Looking back, I should've known there was more to kick me while I was down. My wife, Lisa, was happy, but I could tell something was bothering her. I'd noticed her wedding band missing, but in my drug-induced state one-and-one didn't make two. My daughter, Kaitlyn, even at nine years old, was smart and observant. She was scared about me, but she, too, was sad. And again, I was too drugged to notice.
During my six months of recovery and therapy in which I'd been moved to Walter Reed Medical Center back in the States, I'd learned that I was permanently grounded. The ejection and hard landing had permanently compressed several of my vertebrae, torn everything in my right knee and shattered my right arm at the elbow, among other things. I took it in stride, though. I was alive, man, I was alive! If it meant that I flew desks the rest of my career, I could deal with it. Oh, don't get me wrong, I was saddened by the news that I couldn't fly fighters anymore, but in the grand scheme of things it was just a small bump in my road.
There were times that I noticed that Lisa wasn't around as often as I'd thought she would be. I always chalked it up to work and caring for a nine year-old. I'd come to the decision that I would take a Maintenance Officer position back home in the local Air National Guard unit during these six months in the hospital. If I couldn't fly, then I figured I'd do my remaining time in service in the Guards back home.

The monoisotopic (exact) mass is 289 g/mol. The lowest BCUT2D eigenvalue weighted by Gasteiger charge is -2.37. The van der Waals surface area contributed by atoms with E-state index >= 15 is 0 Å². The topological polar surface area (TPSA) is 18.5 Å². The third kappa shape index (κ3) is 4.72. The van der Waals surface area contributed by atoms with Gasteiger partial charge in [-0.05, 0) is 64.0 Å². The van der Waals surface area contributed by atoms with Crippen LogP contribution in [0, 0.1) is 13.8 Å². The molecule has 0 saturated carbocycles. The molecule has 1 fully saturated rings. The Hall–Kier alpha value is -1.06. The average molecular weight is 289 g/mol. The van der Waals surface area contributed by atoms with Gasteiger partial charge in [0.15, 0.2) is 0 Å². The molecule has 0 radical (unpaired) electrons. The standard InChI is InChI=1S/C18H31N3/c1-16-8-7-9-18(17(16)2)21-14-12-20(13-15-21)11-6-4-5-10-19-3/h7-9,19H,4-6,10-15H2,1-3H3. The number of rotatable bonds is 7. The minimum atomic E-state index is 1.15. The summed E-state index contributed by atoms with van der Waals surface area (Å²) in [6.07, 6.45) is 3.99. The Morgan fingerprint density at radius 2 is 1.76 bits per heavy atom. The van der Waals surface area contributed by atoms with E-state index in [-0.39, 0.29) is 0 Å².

Cue event number two. A year after being shot down I moved my family back home to Idaho and took up a job with the Air National Guard. My daughter loved it up in Idaho. The wife? Not so much. Obviously, I loved it. Being close to the rest of my family was cathartic for me. My dad, step-mom and brothers and sisters, most of them step-siblings, loved the fact that the adventure-seeking son had returned.
Time rolled on. The next three years were enjoyable, though I was oblivious to the struggles my marriage was enduring. I was happy; Lisa missed her family in Oklahoma. I chalked it up to a struggle to adapt, assuming she'd eventually get over whatever was bothering her. I guess it shouldn't have surprised me when she left me, but it did. This was the third in the series of events that turned my life topsy-turvy.
First the separation devastated me. Married or not married, that was the question, to paraphrase ol' Will Shakespeare. We were separated for a good two years before Lisa decided, or maybe had the money for, the divorce to happen. I withdrew from the social scene. Family gatherings? I practically had to be dragged to them against my will. At the time I resented being forced into situations where I had to be around people. I didn't want folks to see just how unsuccessful I was—recently retired from the military, single, couldn't hold a marriage together. Probably wasn't a good father in other people's eyes. At least that was my line of thought at the time. In a word or two, I was antisocial and depressed.